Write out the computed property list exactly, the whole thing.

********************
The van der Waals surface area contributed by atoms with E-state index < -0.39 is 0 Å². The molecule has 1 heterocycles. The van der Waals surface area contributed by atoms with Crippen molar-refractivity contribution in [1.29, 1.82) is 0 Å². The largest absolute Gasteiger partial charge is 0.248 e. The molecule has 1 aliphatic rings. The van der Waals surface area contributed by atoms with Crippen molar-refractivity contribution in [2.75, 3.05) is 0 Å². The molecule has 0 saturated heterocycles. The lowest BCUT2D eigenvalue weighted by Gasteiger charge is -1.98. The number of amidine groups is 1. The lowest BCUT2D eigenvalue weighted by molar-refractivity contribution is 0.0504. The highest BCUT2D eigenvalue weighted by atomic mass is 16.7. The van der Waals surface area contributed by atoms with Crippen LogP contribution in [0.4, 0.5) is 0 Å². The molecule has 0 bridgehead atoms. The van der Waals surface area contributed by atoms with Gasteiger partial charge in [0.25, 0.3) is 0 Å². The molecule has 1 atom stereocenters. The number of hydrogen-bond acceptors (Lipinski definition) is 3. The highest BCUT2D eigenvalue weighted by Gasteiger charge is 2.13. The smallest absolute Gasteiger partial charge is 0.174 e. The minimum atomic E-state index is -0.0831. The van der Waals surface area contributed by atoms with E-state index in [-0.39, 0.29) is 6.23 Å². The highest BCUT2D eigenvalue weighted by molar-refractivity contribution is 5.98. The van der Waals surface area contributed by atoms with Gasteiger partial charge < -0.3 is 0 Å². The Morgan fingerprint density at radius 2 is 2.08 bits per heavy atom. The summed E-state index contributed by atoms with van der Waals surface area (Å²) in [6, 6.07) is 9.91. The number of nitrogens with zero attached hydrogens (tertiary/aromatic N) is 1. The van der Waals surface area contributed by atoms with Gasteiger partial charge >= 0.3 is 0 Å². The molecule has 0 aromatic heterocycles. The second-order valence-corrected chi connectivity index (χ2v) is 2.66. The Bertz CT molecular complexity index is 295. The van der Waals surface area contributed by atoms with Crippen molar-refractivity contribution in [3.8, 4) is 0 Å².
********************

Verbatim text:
The van der Waals surface area contributed by atoms with E-state index < -0.39 is 0 Å². The molecule has 1 heterocycles. The van der Waals surface area contributed by atoms with Crippen molar-refractivity contribution in [1.29, 1.82) is 0 Å². The largest absolute Gasteiger partial charge is 0.248 e. The molecule has 1 aliphatic rings. The van der Waals surface area contributed by atoms with Crippen molar-refractivity contribution in [2.75, 3.05) is 0 Å². The molecule has 0 saturated heterocycles. The lowest BCUT2D eigenvalue weighted by Gasteiger charge is -1.98. The number of amidine groups is 1. The lowest BCUT2D eigenvalue weighted by molar-refractivity contribution is 0.0504. The highest BCUT2D eigenvalue weighted by atomic mass is 16.7. The van der Waals surface area contributed by atoms with Crippen LogP contribution in [0.4, 0.5) is 0 Å². The molecule has 0 bridgehead atoms. The van der Waals surface area contributed by atoms with Gasteiger partial charge in [0.25, 0.3) is 0 Å². The molecule has 1 atom stereocenters. The number of hydrogen-bond acceptors (Lipinski definition) is 3. The highest BCUT2D eigenvalue weighted by Gasteiger charge is 2.13. The smallest absolute Gasteiger partial charge is 0.174 e. The minimum atomic E-state index is -0.0831. The van der Waals surface area contributed by atoms with E-state index in [-0.39, 0.29) is 6.23 Å². The highest BCUT2D eigenvalue weighted by molar-refractivity contribution is 5.98. The van der Waals surface area contributed by atoms with Gasteiger partial charge < -0.3 is 0 Å². The Morgan fingerprint density at radius 2 is 2.08 bits per heavy atom. The summed E-state index contributed by atoms with van der Waals surface area (Å²) in [6, 6.07) is 9.91. The number of nitrogens with zero attached hydrogens (tertiary/aromatic N) is 1. The van der Waals surface area contributed by atoms with Gasteiger partial charge >= 0.3 is 0 Å². The molecule has 0 aromatic heterocycles. The second-order valence-corrected chi connectivity index (χ2v) is 2.66. The Bertz CT molecular complexity index is 295. The van der Waals surface area contributed by atoms with Crippen molar-refractivity contribution in [3.8, 4) is 0 Å².